Perk up, pianist!
Review by Sean McQuaid
The Island Fringe Festival is a bit like Forrest Gump’s metaphorical box of chocolates in terms of never knowing what you’re gonna get, but patterns do emerge. Fringe fare is often weirder, edgier, more artsy, more challenging or some combination of the above; so it’s always refreshing to see a Fringe show that’s pure, uncut fun, like Sarah Hagen’s exquisite Perk up, pianist!
As a smart, artful one-woman theatrical show built around classical piano music, Perk checks off some fairly standard Fringe boxes in terms of featuring unconventionally executed high art, but Hagen’s show never takes itself too seriously. The music is beautiful, the comedy is funny, the performer is charming, and the whole show exudes unpretentious mainstream appeal.
A celebrated veteran concert pianist whose gigs have ranged from small-town stages to Carnegie Hall, Hagen branched into theatre as the writer and star of Perk last year. It’s basically an anecdotal comedy show in which Hagen talks about her life as a musician while playing around on the piano, adding sprightly melodic ambience to her stories.
As a comedic keyboardist she’s been likened to the late, great Victor Borge, an apt comparison; but speaking as an oddball spawn of the 70s, she reminds me even more of Borge’s one-time collaborator Rowlf (Jim Henson), the comical canine pianist of Muppet Show fame, which is sincerely high praise coming from this Muppet devotee. She’s got much the same winningly mellow, low-key vibe, and a similarly sly, dry comic wit.
In Hagen’s case, that wit is delivered with a dulcet, dreamily deadpan lilt, punctuated by occasional over-the-shoulder flashes of her Cheshire Cat grin as she lands punch lines ranging from gleefully shameless puns to saucy double entendres. It’s often silly, but knowingly so, and all filtered through Hagen’s unique, wistfully whimsical sensibility.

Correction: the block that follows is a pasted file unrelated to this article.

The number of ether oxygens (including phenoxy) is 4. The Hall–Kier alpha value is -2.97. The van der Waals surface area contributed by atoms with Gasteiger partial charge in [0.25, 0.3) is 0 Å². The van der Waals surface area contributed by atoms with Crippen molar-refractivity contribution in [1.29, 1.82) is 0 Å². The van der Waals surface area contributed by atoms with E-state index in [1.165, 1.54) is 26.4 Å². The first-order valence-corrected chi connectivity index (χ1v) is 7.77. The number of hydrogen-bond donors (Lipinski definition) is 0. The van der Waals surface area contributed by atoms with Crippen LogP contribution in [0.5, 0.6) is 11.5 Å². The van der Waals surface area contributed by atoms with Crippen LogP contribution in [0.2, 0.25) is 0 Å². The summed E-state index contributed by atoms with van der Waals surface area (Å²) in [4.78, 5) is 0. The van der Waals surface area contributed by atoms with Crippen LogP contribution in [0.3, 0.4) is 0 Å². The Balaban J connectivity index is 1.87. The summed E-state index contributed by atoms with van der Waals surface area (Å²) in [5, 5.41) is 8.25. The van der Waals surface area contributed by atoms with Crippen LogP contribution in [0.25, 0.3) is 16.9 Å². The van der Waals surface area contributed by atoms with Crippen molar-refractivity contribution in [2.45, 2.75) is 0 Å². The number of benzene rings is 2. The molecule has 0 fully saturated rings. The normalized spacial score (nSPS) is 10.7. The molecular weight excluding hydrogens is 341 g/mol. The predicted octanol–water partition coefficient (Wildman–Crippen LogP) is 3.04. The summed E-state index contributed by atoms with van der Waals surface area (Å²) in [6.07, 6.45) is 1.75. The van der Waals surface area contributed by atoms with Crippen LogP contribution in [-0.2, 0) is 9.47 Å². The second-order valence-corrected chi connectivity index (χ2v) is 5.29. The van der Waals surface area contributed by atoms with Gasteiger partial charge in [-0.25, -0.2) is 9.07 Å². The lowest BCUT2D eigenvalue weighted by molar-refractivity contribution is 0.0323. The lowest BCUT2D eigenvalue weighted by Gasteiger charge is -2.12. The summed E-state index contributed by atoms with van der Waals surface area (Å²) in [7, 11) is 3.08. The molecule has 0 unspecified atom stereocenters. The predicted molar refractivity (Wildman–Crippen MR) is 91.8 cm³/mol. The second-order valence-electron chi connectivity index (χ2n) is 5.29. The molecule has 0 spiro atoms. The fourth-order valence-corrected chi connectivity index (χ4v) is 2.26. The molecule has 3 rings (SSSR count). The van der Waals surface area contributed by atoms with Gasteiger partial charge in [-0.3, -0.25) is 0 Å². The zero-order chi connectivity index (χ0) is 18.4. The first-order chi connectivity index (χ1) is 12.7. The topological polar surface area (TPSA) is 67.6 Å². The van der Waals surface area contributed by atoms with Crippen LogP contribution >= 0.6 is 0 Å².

On the serious side, Hagen delves into her own personal and professional insecurities. Calling herself a “recovering pianist,” she talks about her family, her romantic misadventures, the challenging life of a touring musician, burning out on the concert circuit and trying to find direction and stability in her career. There’s a faintly melancholy tone to these confessional elements — the “sadder but wiser girl,” as The Music Man puts it — but Hagen’s endearingly self-deprecating humour keeps things light.
As for that “recovering pianist” jazz, luckily for us it seems to be a chronic condition. In addition to her recurring musical accompaniment throughout the show, Hagen relapses into full-blown concert pianist mode at one point with some spirited Rachmaninoff, and it’s a movingly beautiful interlude. Watching her lose herself in the piece, one recalls her remark earlier in the show about being able to taste sound — and she certainly seems to be savouring it here.
There might be more innovative, daring or complex plays than Hagen’s on the 2017 Island Fringe slate, but none of them are more thoroughly entertaining. Perk up, pianist! is a simple show, and it’s simply delightful.